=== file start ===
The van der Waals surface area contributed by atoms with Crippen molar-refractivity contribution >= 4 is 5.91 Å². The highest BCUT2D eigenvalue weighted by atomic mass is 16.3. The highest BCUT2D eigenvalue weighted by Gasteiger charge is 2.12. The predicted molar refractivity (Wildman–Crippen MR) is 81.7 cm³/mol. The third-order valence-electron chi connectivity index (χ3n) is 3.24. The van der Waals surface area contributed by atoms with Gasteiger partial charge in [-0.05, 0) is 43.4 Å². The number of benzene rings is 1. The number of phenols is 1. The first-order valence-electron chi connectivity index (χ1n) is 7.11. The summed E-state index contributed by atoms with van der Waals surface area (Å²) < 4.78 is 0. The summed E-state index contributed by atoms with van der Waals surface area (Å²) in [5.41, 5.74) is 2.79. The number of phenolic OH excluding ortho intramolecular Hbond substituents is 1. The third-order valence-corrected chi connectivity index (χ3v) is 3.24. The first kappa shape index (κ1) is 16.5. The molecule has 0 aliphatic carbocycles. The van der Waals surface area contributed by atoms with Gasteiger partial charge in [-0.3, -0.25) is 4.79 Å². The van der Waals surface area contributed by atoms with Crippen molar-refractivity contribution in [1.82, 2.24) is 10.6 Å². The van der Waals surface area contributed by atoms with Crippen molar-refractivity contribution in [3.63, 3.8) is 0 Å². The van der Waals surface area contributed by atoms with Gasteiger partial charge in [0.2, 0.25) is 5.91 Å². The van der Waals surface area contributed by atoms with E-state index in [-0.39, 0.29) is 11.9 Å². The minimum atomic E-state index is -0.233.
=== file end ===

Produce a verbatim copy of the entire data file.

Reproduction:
The van der Waals surface area contributed by atoms with Crippen molar-refractivity contribution >= 4 is 5.91 Å². The highest BCUT2D eigenvalue weighted by atomic mass is 16.3. The highest BCUT2D eigenvalue weighted by Gasteiger charge is 2.12. The predicted molar refractivity (Wildman–Crippen MR) is 81.7 cm³/mol. The third-order valence-electron chi connectivity index (χ3n) is 3.24. The van der Waals surface area contributed by atoms with Gasteiger partial charge in [-0.05, 0) is 43.4 Å². The number of benzene rings is 1. The number of phenols is 1. The first-order valence-electron chi connectivity index (χ1n) is 7.11. The summed E-state index contributed by atoms with van der Waals surface area (Å²) < 4.78 is 0. The summed E-state index contributed by atoms with van der Waals surface area (Å²) in [5.41, 5.74) is 2.79. The number of phenolic OH excluding ortho intramolecular Hbond substituents is 1. The third-order valence-corrected chi connectivity index (χ3v) is 3.24. The first kappa shape index (κ1) is 16.5. The molecule has 0 aliphatic carbocycles. The van der Waals surface area contributed by atoms with Gasteiger partial charge in [-0.3, -0.25) is 4.79 Å². The van der Waals surface area contributed by atoms with Crippen molar-refractivity contribution in [1.82, 2.24) is 10.6 Å². The van der Waals surface area contributed by atoms with Crippen molar-refractivity contribution in [3.63, 3.8) is 0 Å². The van der Waals surface area contributed by atoms with Gasteiger partial charge in [0.2, 0.25) is 5.91 Å². The van der Waals surface area contributed by atoms with E-state index in [-0.39, 0.29) is 11.9 Å². The minimum atomic E-state index is -0.233.